Our preview of the upcoming season in La Liga continues with a look at the teams that likely won't contend for European places, but they should be able to stay well clear of the relegation fight.
The Yellow Submarine have resurfaced after a Das Boot-like season in the Segunda Division. They'll be hoping to avoid the rather tragic ending that group suffered and there's every reason to believe that shouldn't be a problem. There's even a real chance they could interject themselves into the Europa League chase but it's always a little tough to put a newly promoted team on that list.
Gone are experienced players like Olof Mellberg and Marcos Senna, but that shouldn't slow Villarreal down thanks to some astute signings from head coach Marcelino García Toral. Tomás Pina should fit nicely into the midfeld and the defense has been bolstered by the addition of Bojan Jokić and Aleksandar Pantić. Villarreal's biggest signing comes in the form of Mexican international Giovani dos Santos who was the lone bright spot for Mallorca last season. If Dos Sanotos builds on his performance last season he could be a force for the Yellow Submarine in the attack.
Young goalkeeper Sergio Asenjo joins on loan from Atletico Madrid and is expected to start.
Last season for Levante overachieved for a large part of the year before crashing back to Earth in the final months. Issue is the dressing room derailed the team and several players and the head coach were sent packing in the summer. In comes new boss Joaquín Caparrós, whose most recent claim to fame was getting Mallorca relegated.
Levante's biggest issue last season was offense and Caparrós has brought in experienced striker David Barral, along with attacking midfielder Andreas Ivanschitz, winger Sérgio Pinto and midfielder Jordi Xumetra. The defense was solid last season and should continue to be a positive for Levante. With the departure of goalkeeper Gustavo Munúa, Keylor Navas will compete with new signing Javi Jiménez for the starting spot between the post.
Getafe begins their 10th consecutive top flight campaign with a mostly unchanged squad. It's all about continuity for head coach Luis García Plaza, partially due to having known quantities in the squad and virtually no financial flexibility. Last year's 10th place finish was respectable and while Getafe likely won't improve that this season, they should stay above the relegation fray as well.
The defense has been solidified by the signing of Roberto Lago and Alexis -- both on free transfers -- to provide some depth on the back line, while left back Sergio Escudero impressed the club enough during his loan last season to become a permanent signing from Schalke. Getafe got a big boost as well as goalkeeper Miguel Ángel Moyà -- who'd been linked with a possible move to a bigger club -- decided to stick around for at least another season. Right winger Pedro León was signed from Real Madrid as well, he'd been on loan with Getafe last season.
Talented young midfielder Abdelaziz Barrada was sold to Al-Jazira, providing the club's account a financial boost.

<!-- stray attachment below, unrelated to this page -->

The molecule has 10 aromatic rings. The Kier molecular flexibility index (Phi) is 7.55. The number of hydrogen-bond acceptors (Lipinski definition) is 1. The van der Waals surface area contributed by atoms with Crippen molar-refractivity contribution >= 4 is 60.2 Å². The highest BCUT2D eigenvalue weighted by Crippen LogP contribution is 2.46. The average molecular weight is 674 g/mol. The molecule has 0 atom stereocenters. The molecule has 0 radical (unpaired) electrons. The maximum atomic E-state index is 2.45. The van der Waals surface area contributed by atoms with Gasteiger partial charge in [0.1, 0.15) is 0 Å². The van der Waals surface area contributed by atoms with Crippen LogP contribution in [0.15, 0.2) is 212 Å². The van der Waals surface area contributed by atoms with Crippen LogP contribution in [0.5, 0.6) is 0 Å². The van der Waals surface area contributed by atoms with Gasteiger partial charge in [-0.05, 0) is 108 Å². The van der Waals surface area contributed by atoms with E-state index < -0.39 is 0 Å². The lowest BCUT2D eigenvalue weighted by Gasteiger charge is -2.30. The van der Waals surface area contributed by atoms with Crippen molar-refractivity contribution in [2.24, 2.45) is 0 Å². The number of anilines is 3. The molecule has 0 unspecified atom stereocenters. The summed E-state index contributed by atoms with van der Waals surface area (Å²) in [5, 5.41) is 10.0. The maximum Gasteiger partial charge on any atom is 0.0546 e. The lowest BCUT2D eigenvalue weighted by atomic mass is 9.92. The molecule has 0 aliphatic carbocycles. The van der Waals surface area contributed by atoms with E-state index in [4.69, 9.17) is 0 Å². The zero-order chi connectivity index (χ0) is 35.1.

The soaring heights reached by Malaga last season are likely to be followed by a fall back to reality as the club deals with a European ban, the loss of head coach Manuel Pellegrini along with several key players, and continued financial problems.
In comes new head coach Bernd Schuster who has plenty of experience in Spain and appears to in place for a long-term rebuilding project with the club. Isco, Jérémy Toulalan, Joaquín, Javier Saviola, Martín Demichelis, Edinho, Manuel Iturra, Júlio Baptista and Rubén have left or been sold, but the cupboard isn't bare.
Jesús Gámez and Weligton will be given a chance to step-up in the defense, while the addition of Fernando Tissone should help in the midfield. Veteran defender Marcos Angeleri will provide some depth as well. Youngsters Bobley Anderson, Bartłomiej Pawłowski and Flávio Ferreira were all signed as well, a prime example of Malaga's new approach of building with youth rather than big money signings, which they can no longer afford.
As long as things don't go horribly wrong Malaga should survive this transitional season, but they won't likely won't be in the mix for a Champions League spot any time soon.
Valladolid's first season after promotion was better than expected as the team finished 14th and stayed clear of the relegation scrap all year. It was so successful that head coach Miroslav Đukić was signed by Valencia. In his place comes Juan Ignacio Martínez who spent the last three season guiding Levante, including an improbable appearance in the Europa League Round of 16 in 2012.
JIM will be looking to build on Đukić's success and push Valladolid further up the league table. Goalkeeper Dani Hernández -- replaced by Diego Mariño -- and left back Mikel Balenziaga are gone, but the core of the Valladolid attack remains in place as Patrick Ebert, Óscar González and Javi Guerra are all back.
The signing of Humberto Osorio gives JIM some additional firepower up front, while Zakarya Bergdich and Gilberto García will bolster the defense. Garcia's nickname is "Alcatraz" which might sound odd if not for the great story behind it. Garcia's father was a footballer and as a child he often dove into the ocean near his small fishing village home, "like a prisoner trying to escape Alcatraz". The nickname was passed down to Giberto Garcia, something he's very proud of.